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I moved into a home that has Ethernet cables in the walls and all my computer's are gigabyte Ethernet ports, same as my router and the cables I use to connect my PC to the Ethernet ports in the wall, however the Ethernet cables used to wire the home are not accessible from the home

How do I run a test of some kind, or do something to be able to find out what the Ethernet cable is, cat5 or 5e or cat6? Is there any equipment or anything I can do to figure out what kind of cable was used to do the Ethernet wiring in the home before I moved here? I can't figure out the cables in the walls are even capable of doing more then 100mb and my internet speed is 1GB And I have 9 computer's wired thru the internet eternet wiring of the home by plugging the computers into the Ethernet ports in the wall of the home (they all go to one central location where the router is)

Pls help, I want to clearly find out what type of Ethernet the home is wired with, and if I'm even able to use the full 1GB if my home is wired with old Cat5 cables that can't handle the full 1gb internet speed I'm paying for

Please help!

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    There are a number of companies that make cable testers that will accomplish this. Fluke is one of the best known flukenetworks.com/content/… It may be less expensive to hire a contractor to perform the tests. – Dave M Aug 31 '18 at 11:48
  • Do you mean 1 Gbps, or are you saying that your ISP provided speed is 10 Gbps (1 GB/s)? The difference between 'b' and 'B' is 8x–10x. – user1686 Aug 31 '18 at 13:07
  • It's the Spectrum 940mb for $120 a month, it's considered a 1GB cable connection, but I think my cables might be Cat5 10/100 so I want to figure out how to test it, what product can I buy to test the cables, can anyone recommend a method of brand / model # of what I can buy? – Davis Smith Sep 1 '18 at 7:08
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Here are some physical differences :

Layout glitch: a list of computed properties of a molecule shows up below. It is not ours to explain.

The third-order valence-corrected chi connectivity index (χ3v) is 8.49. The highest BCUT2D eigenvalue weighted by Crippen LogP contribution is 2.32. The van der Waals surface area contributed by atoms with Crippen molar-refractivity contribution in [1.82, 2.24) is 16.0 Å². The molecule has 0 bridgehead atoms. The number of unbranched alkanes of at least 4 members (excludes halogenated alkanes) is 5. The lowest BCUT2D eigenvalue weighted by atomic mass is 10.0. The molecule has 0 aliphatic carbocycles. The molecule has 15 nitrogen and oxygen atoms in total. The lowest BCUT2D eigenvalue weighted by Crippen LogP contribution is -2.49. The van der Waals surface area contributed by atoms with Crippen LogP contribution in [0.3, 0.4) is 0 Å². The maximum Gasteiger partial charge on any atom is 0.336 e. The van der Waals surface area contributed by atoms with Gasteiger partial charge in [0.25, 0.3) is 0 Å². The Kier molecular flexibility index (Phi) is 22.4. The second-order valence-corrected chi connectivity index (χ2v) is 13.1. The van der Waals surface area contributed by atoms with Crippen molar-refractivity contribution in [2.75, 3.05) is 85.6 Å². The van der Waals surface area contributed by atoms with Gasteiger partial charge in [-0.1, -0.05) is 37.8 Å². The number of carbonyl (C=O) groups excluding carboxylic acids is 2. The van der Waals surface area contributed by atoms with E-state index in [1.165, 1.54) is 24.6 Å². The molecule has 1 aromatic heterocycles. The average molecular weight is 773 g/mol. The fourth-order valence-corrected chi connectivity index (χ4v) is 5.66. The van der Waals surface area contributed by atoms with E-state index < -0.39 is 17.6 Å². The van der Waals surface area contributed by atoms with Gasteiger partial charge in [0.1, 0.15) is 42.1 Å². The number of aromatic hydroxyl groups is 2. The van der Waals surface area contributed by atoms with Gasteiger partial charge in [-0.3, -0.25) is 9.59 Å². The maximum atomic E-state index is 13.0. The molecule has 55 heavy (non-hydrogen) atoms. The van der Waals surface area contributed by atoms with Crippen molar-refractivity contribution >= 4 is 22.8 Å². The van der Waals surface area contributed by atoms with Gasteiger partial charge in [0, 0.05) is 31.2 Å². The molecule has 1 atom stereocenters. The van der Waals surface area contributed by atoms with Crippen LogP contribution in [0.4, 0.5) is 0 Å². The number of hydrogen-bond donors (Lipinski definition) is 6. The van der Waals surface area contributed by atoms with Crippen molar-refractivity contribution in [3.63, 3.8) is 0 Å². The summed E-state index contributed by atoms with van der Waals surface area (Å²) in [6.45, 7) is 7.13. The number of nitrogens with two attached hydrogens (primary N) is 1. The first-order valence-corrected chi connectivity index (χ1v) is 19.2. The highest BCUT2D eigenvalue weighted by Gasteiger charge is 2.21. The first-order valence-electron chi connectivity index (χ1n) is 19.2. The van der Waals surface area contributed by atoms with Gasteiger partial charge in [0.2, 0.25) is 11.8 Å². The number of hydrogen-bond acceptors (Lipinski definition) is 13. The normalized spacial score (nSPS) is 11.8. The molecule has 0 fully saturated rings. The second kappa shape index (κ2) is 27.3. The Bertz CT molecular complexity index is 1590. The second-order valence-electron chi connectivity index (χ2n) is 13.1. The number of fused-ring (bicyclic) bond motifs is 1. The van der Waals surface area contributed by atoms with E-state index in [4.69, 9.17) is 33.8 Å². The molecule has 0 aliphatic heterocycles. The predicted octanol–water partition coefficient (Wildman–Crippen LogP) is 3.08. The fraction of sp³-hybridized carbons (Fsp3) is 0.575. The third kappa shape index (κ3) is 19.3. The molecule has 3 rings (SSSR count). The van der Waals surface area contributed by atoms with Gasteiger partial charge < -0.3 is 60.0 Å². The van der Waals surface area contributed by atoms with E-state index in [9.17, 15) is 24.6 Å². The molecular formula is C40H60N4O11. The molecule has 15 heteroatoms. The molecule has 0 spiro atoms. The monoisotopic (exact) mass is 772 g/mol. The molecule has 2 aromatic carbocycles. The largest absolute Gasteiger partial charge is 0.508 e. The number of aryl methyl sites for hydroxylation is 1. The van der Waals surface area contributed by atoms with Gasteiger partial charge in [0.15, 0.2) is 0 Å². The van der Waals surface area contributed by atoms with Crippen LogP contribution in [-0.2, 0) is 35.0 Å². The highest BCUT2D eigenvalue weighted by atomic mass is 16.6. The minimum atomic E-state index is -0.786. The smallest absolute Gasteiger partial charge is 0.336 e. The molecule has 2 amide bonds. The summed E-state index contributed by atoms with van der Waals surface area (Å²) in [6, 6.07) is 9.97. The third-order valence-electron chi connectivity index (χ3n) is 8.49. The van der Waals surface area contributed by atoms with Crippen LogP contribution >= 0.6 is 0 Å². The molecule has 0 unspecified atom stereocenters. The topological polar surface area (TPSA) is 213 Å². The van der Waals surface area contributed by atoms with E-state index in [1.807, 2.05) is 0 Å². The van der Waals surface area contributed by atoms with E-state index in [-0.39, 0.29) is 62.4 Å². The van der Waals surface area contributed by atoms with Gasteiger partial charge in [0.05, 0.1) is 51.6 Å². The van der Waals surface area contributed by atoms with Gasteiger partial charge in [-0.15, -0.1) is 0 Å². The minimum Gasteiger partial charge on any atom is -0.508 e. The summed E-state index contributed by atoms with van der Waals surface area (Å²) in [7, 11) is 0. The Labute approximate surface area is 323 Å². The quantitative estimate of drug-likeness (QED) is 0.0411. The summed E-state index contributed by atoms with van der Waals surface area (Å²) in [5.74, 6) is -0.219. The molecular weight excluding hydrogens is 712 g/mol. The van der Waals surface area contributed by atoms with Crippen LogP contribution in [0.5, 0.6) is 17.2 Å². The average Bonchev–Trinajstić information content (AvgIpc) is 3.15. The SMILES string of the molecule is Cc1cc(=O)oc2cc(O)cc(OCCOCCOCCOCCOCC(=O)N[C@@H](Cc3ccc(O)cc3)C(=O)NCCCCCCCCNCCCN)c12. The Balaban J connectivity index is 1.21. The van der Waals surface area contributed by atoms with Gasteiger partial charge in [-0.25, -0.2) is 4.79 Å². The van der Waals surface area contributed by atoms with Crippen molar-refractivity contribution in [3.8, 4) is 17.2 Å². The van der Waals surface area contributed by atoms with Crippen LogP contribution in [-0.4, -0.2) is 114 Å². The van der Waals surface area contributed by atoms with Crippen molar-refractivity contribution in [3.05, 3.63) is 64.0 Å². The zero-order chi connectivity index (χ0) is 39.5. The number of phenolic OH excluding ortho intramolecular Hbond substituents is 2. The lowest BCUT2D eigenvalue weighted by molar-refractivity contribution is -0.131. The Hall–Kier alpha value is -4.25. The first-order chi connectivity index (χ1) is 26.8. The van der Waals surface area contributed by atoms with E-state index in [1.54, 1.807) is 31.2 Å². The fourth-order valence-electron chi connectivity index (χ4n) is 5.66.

• The cable type is usually printed very small all along its length, so you might try pulling them out if there is slack, unscrewing the jack if possible.
  • Cat6 is 24 gauge instead of 22 so will look larger.
  • RJ45 connectors on Cat6 are shielded with metal while Cat5 are transparent.
  • Cat5/5e/6/6a cables are round and smooth while cat3 is likely lumpy and often with kinks or non-smooth radius bends.
  • The number of twists in the green pair is same as the orange and blue pairs for cat5e, but same as the brown pair for cat5.

If this is not enough to identify the cables, you might post here some photos. You might also possibly have cables of different type along the chain. I believe cat 6 is really needed for gigabyte.

  • Cat 6 (like Cat 5e) can come in shielded and unshielded varieties. Cat 6 is usually made with 24 AWG or 23 AWG conductors, but its overall diameter is often larger than Cat 5e. Cat 5e and Cat 5 that I have experience with has variations in lay length for all pairs. The best way to determine the actual performance is to connect it and see the negotiated speed. – davidmneedham Aug 31 '18 at 15:53
  • It's the Spectrum 940mb for $120 a month, it's considered a 1GB cable connection, but I think my cables might be Cat5 10/100 so I want to figure out how to test it, what product can I buy to test the cables, can anyone recommend a method of brand / model # of what I can buy? How do I test the speeds and figure out what cable it is if there is no other way, I'd prefer a simple easy method if I can buy something to help me do that – Davis Smith Sep 1 '18 at 7:08
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    You could just hook up gigabit interfaces at both ends and use a program such as iperf to measure the speeds. No special equipment required. – harrymc Sep 1 '18 at 7:17
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If the cable runs 100BASE-TX it'll most likely run 1000BASE-T as well.

The cable requirements for both are the same - Cat-5e. However, 1000BASE-T requires all four pairs to work while 100BASE-TX uses just two - so if there's "economy" cabling you're out of luck. Additionally, if the cable's barely working with 100BASE-TX (Cat-3 over short distance), gigabit won't work.

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